Last week I forked over 100EURO for a pair of shoes, but I wear them every damn day and have replaced three half-broken, crippling pairs in their stead. Old papers have been my bane as well, but thanks to access to a scanner, I’m saving the most valuable ones and tossing the rest. My closet is on a constant swap cycle: I offload a bag or so every few weeks and take in 2-3 well made items to replace them.

What is “sustainability?” Sustainable practices navigate successfully through time and space, while others crack up and vanish. So basically, the sustainable is about time – time and space. You need to re-think your relationship to material possessions in terms of things that occupy your time. The things that are physically closest to you. Time and space.

In earlier, less technically advanced eras, this approach would have been far-fetched. Material goods were inherently difficult to produce, find, and ship. They were rare and precious. They were closely associated with social prestige. Without important material signifiers such as wedding china, family silver, portraits, a coach-house, a trousseau and so forth, you were advertising your lack of substance to your neighbors. If you failed to surround yourself with a thick material barrier, you were inviting social abuse and possible police suspicion. So it made pragmatic sense to cling to heirlooms, renew all major purchases promptly, and visibly keep up with the Joneses.

That era is dying. It’s not only dying, but the assumptions behind that form of material culture are very dangerous. These objects can no longer protect you from want, from humiliation – in fact they are causes of humiliation, as anyone with a McMansion crammed with Chinese-made goods and an unsellable SUV has now learned at great cost.

Furthermore, many of these objects can damage you personally. The hours you waste stumbling over your piled debris, picking, washing, storing, re-storing, those are hours and spaces that you will never get back in a mortal lifetime. Basically, you have to curate these goods: heat them, cool them, protect them from humidity and vermin. Every moment you devote to them is lost to your children, your friends, your society, yourself.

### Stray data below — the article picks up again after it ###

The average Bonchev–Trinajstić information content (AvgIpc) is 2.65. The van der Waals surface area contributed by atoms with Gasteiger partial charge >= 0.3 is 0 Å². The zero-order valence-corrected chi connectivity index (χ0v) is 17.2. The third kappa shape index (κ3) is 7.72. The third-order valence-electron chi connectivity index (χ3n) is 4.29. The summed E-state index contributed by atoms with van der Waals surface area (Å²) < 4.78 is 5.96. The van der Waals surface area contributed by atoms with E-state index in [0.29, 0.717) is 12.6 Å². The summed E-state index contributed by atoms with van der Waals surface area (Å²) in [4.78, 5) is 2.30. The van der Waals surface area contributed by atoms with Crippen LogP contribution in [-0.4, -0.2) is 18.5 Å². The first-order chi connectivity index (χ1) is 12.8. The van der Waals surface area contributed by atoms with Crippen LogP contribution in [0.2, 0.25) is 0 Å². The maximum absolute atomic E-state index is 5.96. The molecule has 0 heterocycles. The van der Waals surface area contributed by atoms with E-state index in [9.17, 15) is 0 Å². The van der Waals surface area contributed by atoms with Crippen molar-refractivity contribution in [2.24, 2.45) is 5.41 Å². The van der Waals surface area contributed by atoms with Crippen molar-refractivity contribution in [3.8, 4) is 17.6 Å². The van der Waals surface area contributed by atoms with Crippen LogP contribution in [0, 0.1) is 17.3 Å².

Sell – even give away– anything you never use. Fancy ball gowns, tuxedos, beautiful shoes wrapped in bubblepak that you never wear, useless Christmas gifts from well-meaning relatives, junk that you inherited. Sell that stuff. Take the money, get a real bed. Get radically improved everyday things. — Sterling

What about you? Up for drinking the Kool-Aid and joining the Cult of Less?

Update: Browsing around after writing this, I stumbled across Sean Bonner’s neat technomads blog. There’s also some fiery comments on BoingBoing. Most of them applauded the Cult of Less but a number of folks complained that “it’s nothing new” (whatever, neither are many great philosophies — that doesn’t make them less relevant) or that it’s impossible to completing fulfill the pledge of owning nothing (I often hear that sort of challenge when I tell people I’m vegetarian). It’s like if you’re going to take a stance for an improved lifestyle, people are ready to poke a hole in it and claim your commitment dead because you ate a gummy bear. It’s the spirit and effort to hold yourself to an ideal that matters. Of course there are compromises, but it’s that negotiation between idealism and pragmatism that is compelling. Strive to land on the positive side, although it may not work out every time.

Friends from the Dutch FabLab network are in this 14min. documentary about fabbing and making by Elmine Wijnia.

A Shift: a documentary on FabLab in The Netherlands on Vimeo.

From betahaus

It might have been around for a couple of weeks already: We are about to add a new ingredient to the betahaus DNA this april. Together with palomar5, lasernlasern, bausteln and Mechatronik Werkstatt Berlin we will set up Berlin’s first fablab in the back of betahaus and it’ll go by the name of Open Design City and it will be delivered in beta. yay!

Thanks to the fellows above we already have got: a) a CNC router, b) a lasercutter, c) a makerbot, d) tools, some materials, workbenches, awesome space, good coffee.

Now we are looking for makers, baustlers, designers, DIY people, architects, disciples of arduino, open design or Gyro Gearloos or Doctor Snuggles that want to take the journey with us to berlins first fablab and beyond.

Our initial offer is a 200,- €/month membership that includes the use of the betahaus office space as well as the use of the fablab and it’s machines. We will figure out the rest, once you are there.

If you want to be part of it, please contact odc@betahaus.de very quickly. We do have very limited space and time to set this all up and once the workspace ist sold out, it will take a while until we will be able to provide more space. Also if you think you have got a valuable machine to contribute to the fablab, get in contact with us. We will make a special offer for those that bring stuff.